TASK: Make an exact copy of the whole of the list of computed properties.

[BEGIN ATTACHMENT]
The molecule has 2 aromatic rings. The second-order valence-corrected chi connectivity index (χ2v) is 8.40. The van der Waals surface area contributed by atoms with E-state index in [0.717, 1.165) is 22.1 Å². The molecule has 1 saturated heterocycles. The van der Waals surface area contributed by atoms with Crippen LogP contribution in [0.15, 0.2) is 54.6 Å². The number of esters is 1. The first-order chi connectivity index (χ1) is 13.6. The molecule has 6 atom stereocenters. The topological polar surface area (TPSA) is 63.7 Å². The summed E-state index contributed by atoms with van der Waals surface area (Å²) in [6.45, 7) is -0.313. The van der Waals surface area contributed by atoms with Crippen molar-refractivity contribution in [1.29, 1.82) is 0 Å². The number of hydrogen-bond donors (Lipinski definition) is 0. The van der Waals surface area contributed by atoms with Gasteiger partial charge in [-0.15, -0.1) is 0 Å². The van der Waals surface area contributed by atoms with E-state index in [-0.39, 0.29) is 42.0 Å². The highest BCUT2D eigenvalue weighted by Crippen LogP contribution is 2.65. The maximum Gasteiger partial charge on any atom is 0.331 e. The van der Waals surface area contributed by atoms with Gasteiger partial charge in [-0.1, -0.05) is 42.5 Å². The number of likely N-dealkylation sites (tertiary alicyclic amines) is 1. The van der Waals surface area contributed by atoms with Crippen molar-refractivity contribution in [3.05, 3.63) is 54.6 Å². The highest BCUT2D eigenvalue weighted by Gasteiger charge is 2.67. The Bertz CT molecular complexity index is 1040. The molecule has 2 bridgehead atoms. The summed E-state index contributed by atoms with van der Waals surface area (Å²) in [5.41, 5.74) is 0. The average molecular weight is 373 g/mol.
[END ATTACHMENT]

The molecule has 2 aromatic rings. The second-order valence-corrected chi connectivity index (χ2v) is 8.40. The van der Waals surface area contributed by atoms with E-state index in [0.717, 1.165) is 22.1 Å². The molecule has 1 saturated heterocycles. The van der Waals surface area contributed by atoms with Crippen LogP contribution in [0.15, 0.2) is 54.6 Å². The number of esters is 1. The first-order chi connectivity index (χ1) is 13.6. The molecule has 6 atom stereocenters. The topological polar surface area (TPSA) is 63.7 Å². The summed E-state index contributed by atoms with van der Waals surface area (Å²) in [6.45, 7) is -0.313. The van der Waals surface area contributed by atoms with Crippen molar-refractivity contribution in [1.29, 1.82) is 0 Å². The number of hydrogen-bond donors (Lipinski definition) is 0. The van der Waals surface area contributed by atoms with Gasteiger partial charge in [-0.15, -0.1) is 0 Å². The van der Waals surface area contributed by atoms with E-state index in [-0.39, 0.29) is 42.0 Å². The highest BCUT2D eigenvalue weighted by Crippen LogP contribution is 2.65. The maximum Gasteiger partial charge on any atom is 0.331 e. The van der Waals surface area contributed by atoms with Gasteiger partial charge in [-0.1, -0.05) is 42.5 Å². The number of likely N-dealkylation sites (tertiary alicyclic amines) is 1. The van der Waals surface area contributed by atoms with Crippen molar-refractivity contribution in [3.05, 3.63) is 54.6 Å². The highest BCUT2D eigenvalue weighted by Gasteiger charge is 2.67. The Bertz CT molecular complexity index is 1040. The molecule has 2 bridgehead atoms. The summed E-state index contributed by atoms with van der Waals surface area (Å²) in [5.41, 5.74) is 0. The average molecular weight is 373 g/mol.